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Poetry or ‘the word as resistance’

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Claudio Gustavo Capaccioni
2012 m. Vasario 07 d., 16:35
Skaityta: 637 k.
Poetry or ‘the word as resistance’

A word can characterize a feeling, a sound, an aroma and so on. A word can embrace the hope, the eternity, or that which is beyond our concept of the ‘reality’.

A word can be the refuge for those that do not have words, those that have been excluded, without flag, without hope, to a side of the road.

When that ‘word’ becomes in shield and arm, then, it arises from the ashes, the hope, the fight, the emancipation and the resistance. This resistance is the ‘being of the word’, the word that becomes subject, the word that fights to survive and re-build the ‘other reality’. This word is already poetry, because it has touched the subtle of the being and thus begins to transcend the limits of our own history.

Poets can die, but their words born and reborn in each historical process with the force of a volcano, and there, it is when we understand that those words, that poem, that poet, remains as the last truth, and therefore as the ultimate hope: ‘the absolute resistance’.

When several words become transformed themselves in a powerful poem, then, the poem will be able to challenge the Nietzchenian Will of Power, this power which may be that ‘will’ which remains in the human beings as a subtle essence of the existence. This resistance, which becomes a poem is, ‘the captured’ by the feelings, better said, the sensation which may face herself as much as strong that the will of power. And it is there, where the ‘I’ penetrate the sensation together with the reality (the world), for what the poem has become a profound sensation that gives form to the subject.

“The given is (not) given to a subject; it is the subject that is constituted in the given” [1]

Then, the sensation, the word, the poem, the subject, has become one. This sensation has got transformation into a thought. It impels, and compels thought. Thus, It may be said with Deleuze that “All aesthetics is aesthetics of force”. This force remains immanent because it has been constructed by the same human-mud, the mud where those who resist (and have resisted) have submerged all their humanity and have been found by the sensation became in a piece of poetry. They have found a piece of truth, pain or hope, the consciousness have become one with the word and the sensation have thrown the subject into the world, into the existence and thus as Heidegger said, “man alone has dasein, and he cannot escape it” [2].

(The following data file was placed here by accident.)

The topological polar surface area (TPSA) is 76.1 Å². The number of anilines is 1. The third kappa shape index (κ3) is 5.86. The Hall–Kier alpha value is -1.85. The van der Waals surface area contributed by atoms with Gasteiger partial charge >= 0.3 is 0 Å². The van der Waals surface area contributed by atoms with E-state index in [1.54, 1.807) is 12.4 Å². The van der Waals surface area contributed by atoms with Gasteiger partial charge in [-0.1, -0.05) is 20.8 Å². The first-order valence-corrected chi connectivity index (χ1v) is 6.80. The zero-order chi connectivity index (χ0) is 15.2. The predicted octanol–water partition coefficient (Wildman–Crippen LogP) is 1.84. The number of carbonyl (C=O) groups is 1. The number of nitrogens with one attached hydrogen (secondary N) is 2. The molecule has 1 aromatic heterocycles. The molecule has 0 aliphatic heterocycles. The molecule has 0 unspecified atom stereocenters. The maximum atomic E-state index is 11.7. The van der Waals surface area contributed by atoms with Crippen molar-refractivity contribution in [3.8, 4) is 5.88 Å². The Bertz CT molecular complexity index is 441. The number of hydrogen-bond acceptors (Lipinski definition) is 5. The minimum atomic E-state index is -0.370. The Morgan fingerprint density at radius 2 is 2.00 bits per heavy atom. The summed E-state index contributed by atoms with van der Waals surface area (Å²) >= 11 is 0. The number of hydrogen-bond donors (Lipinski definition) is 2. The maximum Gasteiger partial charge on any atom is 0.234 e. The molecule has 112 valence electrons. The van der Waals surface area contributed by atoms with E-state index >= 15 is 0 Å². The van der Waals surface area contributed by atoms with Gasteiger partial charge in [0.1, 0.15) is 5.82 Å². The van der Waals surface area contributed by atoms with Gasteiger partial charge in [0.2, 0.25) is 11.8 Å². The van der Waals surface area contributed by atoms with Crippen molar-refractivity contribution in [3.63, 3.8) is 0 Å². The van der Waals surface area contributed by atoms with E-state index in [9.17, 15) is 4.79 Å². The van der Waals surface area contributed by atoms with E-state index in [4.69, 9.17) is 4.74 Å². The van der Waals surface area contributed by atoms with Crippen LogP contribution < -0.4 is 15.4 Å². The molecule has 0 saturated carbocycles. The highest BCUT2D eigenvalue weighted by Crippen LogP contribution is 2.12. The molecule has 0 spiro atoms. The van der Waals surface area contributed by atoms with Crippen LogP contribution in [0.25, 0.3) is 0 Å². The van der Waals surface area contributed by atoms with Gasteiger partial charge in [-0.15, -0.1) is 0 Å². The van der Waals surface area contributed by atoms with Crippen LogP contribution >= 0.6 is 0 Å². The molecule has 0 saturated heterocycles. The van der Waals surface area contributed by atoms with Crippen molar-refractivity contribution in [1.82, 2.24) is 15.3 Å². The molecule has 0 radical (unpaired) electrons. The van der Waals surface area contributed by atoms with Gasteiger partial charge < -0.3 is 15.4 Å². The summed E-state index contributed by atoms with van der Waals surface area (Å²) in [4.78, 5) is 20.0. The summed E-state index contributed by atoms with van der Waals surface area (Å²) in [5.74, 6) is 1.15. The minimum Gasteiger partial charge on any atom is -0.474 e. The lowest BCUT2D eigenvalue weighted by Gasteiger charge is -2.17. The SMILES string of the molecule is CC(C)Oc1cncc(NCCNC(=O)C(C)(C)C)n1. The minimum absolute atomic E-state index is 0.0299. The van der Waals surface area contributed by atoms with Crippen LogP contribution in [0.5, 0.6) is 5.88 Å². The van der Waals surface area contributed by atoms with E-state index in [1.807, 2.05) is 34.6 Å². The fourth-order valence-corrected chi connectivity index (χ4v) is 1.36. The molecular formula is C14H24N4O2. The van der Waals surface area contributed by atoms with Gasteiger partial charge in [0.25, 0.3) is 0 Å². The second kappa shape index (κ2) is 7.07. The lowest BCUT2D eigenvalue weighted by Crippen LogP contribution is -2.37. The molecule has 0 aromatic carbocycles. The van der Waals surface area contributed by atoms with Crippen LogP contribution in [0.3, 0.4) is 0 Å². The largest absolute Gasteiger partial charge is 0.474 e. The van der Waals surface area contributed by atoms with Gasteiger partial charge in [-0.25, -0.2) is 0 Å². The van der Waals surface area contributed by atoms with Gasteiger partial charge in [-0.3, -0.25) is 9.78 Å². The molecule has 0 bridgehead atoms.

As Roque Dalton [3] wrote in his poem: “Like you” (1975).

“…and my blood boils up
and I laugh through eyes
that have known the buds of tears.
I believe the world is beautiful
and that poetry, like bread, is for everyone…”

These eyes, are those which Pessoa used to say “to think is to have a pain in the eye”. This ‘bread’ has not owner, it represents ‘the share’, it brings an inner power which is at the same time, food, thought and poetry. And Dalton continues:

“…and that my veins don’t end in me
but in the unanimous blood
of those who struggle for life,
love,
little things,
landscape and bread,
the poetry of everyone”

Here the ‘unanimous blood’, is the consciousness, of all the world. This blood is conscious bind by the Husserlian concept of consciousness as “consciousness of something…” and not as an abstract state of mind. Roque Dalton brings us to the absolute compromise with the whole existence, with the ‘resistance’ as the last hope.

In a similar fashion, the Simin Behbahani’s [5] poem called: ‘It’s time to mow the flowers’. It reaches the maximum power through the word, when the word itself gets involved in a deep metaphor that is resistance itself:

“It’s time to mow the flowers,
don´t procrastinate…”

These flowers may be the hope, a hope that fights to survive, to resist. There, the word would seem to be more than the sensation, because the metaphor is a pure-thought that has not fear.

“The meadows are in bloom:
Who has ever seen such insolence?
Bring your scalpels to the meadow
To cut out the eyes of flowers…”

Each line, challenges that ‘will of power’. With a fantastic coherence, the author opens her heart and illuminates each word with the whole meaning.

“My poems and the wild mint
bear messages and perfumes,
don’t let them create a riot with their wild singing.
My heart is greener than green,
Flowers sprout from the mud and water of my being.
Don’t let me stand, if you are the enemies of spring”

It has a profound beauty, a beauty that can be that which was described by Kant as “to find something beautiful, we must respond to it as it presents itself, without reasoning and analysis”.

Poetry is much more than the arbitrariness of the language predicated by linguistics such as Sausurre, because poetry as well as resistance are inherent to mankind and thus the signifier and the signified represent just the formalization of the sensation, and human beings are much more than symbols. It means that the whole itself is more than sum of the parts and thus words represent just the mean to structure the sensations, but poetry is by virtue an inherent element of the human ontology and resistance itself.

[1] Deleuze (1991)
[2] The “Dasein” is literally “To be there”. Dasein has no essence beyond what it can make itself be.
[3] Roque Dalton (1935-1975) was a revolutionary Salvadoran poet. “Like you” was written in 1975.
[4] Ferdinand de Saussure was a linguistic who developed a system based in the principle of arbitrariness of language.
[5] Simin Behbahani (1927) is an Iranian poet born in Tehran.

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